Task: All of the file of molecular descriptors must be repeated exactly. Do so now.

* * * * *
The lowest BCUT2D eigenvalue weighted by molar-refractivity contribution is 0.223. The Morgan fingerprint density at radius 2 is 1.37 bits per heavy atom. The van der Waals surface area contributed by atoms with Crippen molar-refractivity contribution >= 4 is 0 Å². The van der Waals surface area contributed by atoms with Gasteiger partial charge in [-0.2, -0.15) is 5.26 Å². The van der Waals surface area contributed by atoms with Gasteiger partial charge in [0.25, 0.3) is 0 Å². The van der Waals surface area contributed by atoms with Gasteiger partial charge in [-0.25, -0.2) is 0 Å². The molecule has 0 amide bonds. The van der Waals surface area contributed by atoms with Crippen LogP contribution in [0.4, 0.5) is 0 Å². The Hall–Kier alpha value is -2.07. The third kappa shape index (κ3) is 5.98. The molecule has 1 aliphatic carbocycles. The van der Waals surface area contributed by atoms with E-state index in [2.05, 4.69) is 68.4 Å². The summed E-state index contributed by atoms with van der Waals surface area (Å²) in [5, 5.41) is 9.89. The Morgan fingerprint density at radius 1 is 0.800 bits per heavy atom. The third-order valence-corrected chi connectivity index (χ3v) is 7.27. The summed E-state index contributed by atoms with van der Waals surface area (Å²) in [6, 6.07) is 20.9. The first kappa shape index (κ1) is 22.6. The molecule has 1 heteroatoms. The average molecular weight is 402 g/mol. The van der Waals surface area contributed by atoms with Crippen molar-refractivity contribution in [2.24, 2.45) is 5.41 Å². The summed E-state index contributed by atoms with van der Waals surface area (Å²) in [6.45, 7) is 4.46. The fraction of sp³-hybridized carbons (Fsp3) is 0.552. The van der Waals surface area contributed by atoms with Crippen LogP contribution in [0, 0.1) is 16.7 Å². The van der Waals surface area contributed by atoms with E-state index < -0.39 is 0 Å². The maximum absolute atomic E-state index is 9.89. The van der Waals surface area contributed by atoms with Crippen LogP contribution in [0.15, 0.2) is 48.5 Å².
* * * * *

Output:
The lowest BCUT2D eigenvalue weighted by molar-refractivity contribution is 0.223. The Morgan fingerprint density at radius 2 is 1.37 bits per heavy atom. The van der Waals surface area contributed by atoms with Crippen molar-refractivity contribution >= 4 is 0 Å². The van der Waals surface area contributed by atoms with Gasteiger partial charge in [-0.2, -0.15) is 5.26 Å². The van der Waals surface area contributed by atoms with Gasteiger partial charge in [0.25, 0.3) is 0 Å². The van der Waals surface area contributed by atoms with Gasteiger partial charge in [-0.25, -0.2) is 0 Å². The molecule has 0 amide bonds. The van der Waals surface area contributed by atoms with Crippen LogP contribution in [0.4, 0.5) is 0 Å². The Hall–Kier alpha value is -2.07. The third kappa shape index (κ3) is 5.98. The molecule has 1 aliphatic carbocycles. The van der Waals surface area contributed by atoms with E-state index in [2.05, 4.69) is 68.4 Å². The summed E-state index contributed by atoms with van der Waals surface area (Å²) in [5, 5.41) is 9.89. The Morgan fingerprint density at radius 1 is 0.800 bits per heavy atom. The third-order valence-corrected chi connectivity index (χ3v) is 7.27. The summed E-state index contributed by atoms with van der Waals surface area (Å²) in [6, 6.07) is 20.9. The first kappa shape index (κ1) is 22.6. The molecule has 1 heteroatoms. The average molecular weight is 402 g/mol. The van der Waals surface area contributed by atoms with Crippen molar-refractivity contribution in [2.24, 2.45) is 5.41 Å². The summed E-state index contributed by atoms with van der Waals surface area (Å²) in [6.45, 7) is 4.46. The fraction of sp³-hybridized carbons (Fsp3) is 0.552. The van der Waals surface area contributed by atoms with Crippen LogP contribution in [0, 0.1) is 16.7 Å². The van der Waals surface area contributed by atoms with E-state index < -0.39 is 0 Å². The maximum absolute atomic E-state index is 9.89. The van der Waals surface area contributed by atoms with Crippen LogP contribution in [0.15, 0.2) is 48.5 Å².